August 11, 2014 — Imaging experts from the American Society of Echocardiography (ASE) released a paper, "Guidelines for the Cardiac Sonographer in the Performance of Contrast Echocardiography: A Focused Update from the American Society of Echocardiography,” to help clinicians optimize and demystify the use of ultrasound contrast media in medical imaging. This new guideline aims to expand the use of ultrasound enhancing agents in patient testing, particularly in new and growing areas of cardiovascular care.
The writing group for this updated guideline was chaired by Thomas R. Porter, M.D., FASE, the Theodore F. Hubbard Distinguished Chair of Cardiology at the University of Nebraska Medical Center, in Omaha, Neb. Porter noted that there is “a significant need for sonographers and physicians to be updated on software and techniques that are available to enhance technically difficult echoes, which are most common in overweight patients or those in critical care units who cannot be easily positioned for optimal imaging. This enhancement not only allows sonographers to better detect myocardial ischemia at rest and during stress echocardiography, but also is useful in enhancing Doppler signals and assessing intra-cardiac masses.”
Many technological and clinical advances have occurred since the publication of the original ASE document in 2001, “Guidelines for the Cardiac Sonographer in the Performance of Contrast Echocardiography: Recommendations of the American Society of Echocardiography Council on Cardiac Sonography,” necessitating the need for this update to ensure that clinicians are aware of the new options. The addition of these intravenous agents has been proven to greatly enhance sub-optimal images and lower the need for repeat imaging studies and thus provide more efficient patient care.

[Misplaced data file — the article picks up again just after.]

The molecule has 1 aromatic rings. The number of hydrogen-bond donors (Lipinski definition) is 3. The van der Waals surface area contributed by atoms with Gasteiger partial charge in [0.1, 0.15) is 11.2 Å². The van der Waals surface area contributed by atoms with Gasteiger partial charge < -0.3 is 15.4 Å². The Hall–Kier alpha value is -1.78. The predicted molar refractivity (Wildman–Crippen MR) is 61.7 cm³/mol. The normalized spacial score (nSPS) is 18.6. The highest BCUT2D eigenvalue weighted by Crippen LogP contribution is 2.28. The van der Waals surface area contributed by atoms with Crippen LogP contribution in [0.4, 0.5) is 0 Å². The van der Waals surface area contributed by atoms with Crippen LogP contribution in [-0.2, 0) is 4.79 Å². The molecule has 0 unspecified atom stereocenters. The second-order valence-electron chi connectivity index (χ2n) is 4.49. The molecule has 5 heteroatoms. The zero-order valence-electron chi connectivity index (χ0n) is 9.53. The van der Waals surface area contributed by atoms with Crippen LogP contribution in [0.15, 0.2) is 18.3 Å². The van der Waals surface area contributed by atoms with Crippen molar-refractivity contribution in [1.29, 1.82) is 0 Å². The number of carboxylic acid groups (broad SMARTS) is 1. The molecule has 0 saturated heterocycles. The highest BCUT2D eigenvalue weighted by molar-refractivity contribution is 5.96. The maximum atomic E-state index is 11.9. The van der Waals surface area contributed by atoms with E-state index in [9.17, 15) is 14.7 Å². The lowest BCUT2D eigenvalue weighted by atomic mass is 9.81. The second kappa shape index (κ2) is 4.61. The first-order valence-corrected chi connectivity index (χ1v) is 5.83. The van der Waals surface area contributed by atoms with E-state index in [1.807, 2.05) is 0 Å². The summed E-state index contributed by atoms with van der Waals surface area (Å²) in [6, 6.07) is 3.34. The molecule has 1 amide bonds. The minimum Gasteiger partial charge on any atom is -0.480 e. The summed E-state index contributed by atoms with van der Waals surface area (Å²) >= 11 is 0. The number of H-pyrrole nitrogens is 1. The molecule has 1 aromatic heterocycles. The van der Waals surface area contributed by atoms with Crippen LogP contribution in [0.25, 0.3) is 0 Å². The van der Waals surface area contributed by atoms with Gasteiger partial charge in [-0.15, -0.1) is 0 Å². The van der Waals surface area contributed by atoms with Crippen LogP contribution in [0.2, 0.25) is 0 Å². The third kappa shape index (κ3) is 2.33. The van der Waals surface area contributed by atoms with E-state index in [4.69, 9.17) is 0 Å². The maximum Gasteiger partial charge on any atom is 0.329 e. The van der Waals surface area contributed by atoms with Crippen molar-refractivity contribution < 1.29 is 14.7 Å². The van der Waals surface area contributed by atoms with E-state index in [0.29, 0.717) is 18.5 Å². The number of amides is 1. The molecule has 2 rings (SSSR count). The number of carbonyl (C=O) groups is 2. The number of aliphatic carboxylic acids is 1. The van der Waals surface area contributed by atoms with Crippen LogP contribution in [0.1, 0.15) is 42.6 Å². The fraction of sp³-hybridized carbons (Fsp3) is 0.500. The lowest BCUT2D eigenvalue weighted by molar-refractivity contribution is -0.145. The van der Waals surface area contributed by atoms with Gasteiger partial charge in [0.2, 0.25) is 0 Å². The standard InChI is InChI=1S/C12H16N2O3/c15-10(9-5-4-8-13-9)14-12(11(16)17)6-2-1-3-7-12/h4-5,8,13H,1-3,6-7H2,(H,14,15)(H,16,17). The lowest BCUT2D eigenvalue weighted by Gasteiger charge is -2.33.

While ultrasound enhancing agents have been commercially available for more than two decades, it is estimated that less than 10 percent of all echocardiograms utilize this valuable tool, despite the fact that at least 20 percent of all echoes are believed to be sub-optimal and would benefit from enhancement. Ultrasound enhancing agents are underutilized today for a wide variety of reasons; both patients and clinicians are often reluctant to use ultrasound contrast because they mistakenly associate it with the contrast agents used for computed tomography (CT) and magnetic resonance imaging (MRI).
While those “classic” contrast agents use ionizing radiation and nephrotoxic agents, ultrasound contrast does not contain either of these, and has a very low incidence of harmful side effects or adverse events. According to Porter, this paper “will help sonographers to better utilize ultrasound enhancing agents and build programs at their institutions by providing important information on the safety and efficacy of ultrasound enhancement in a wide variety of clinical situations.”
In conjunction with the publication of the guideline document, Porter will conduct a live webinar, including a question and answer section, on Sept. 10, 2014 at 1 p.m. ET, which will be available for free to all ASE members and other clinicians for a fee of $25. To facilitate education for those who cannot attend the live webcast, an archived version of this webinar will be available on www.ASEUniversity.org to those who pre-register.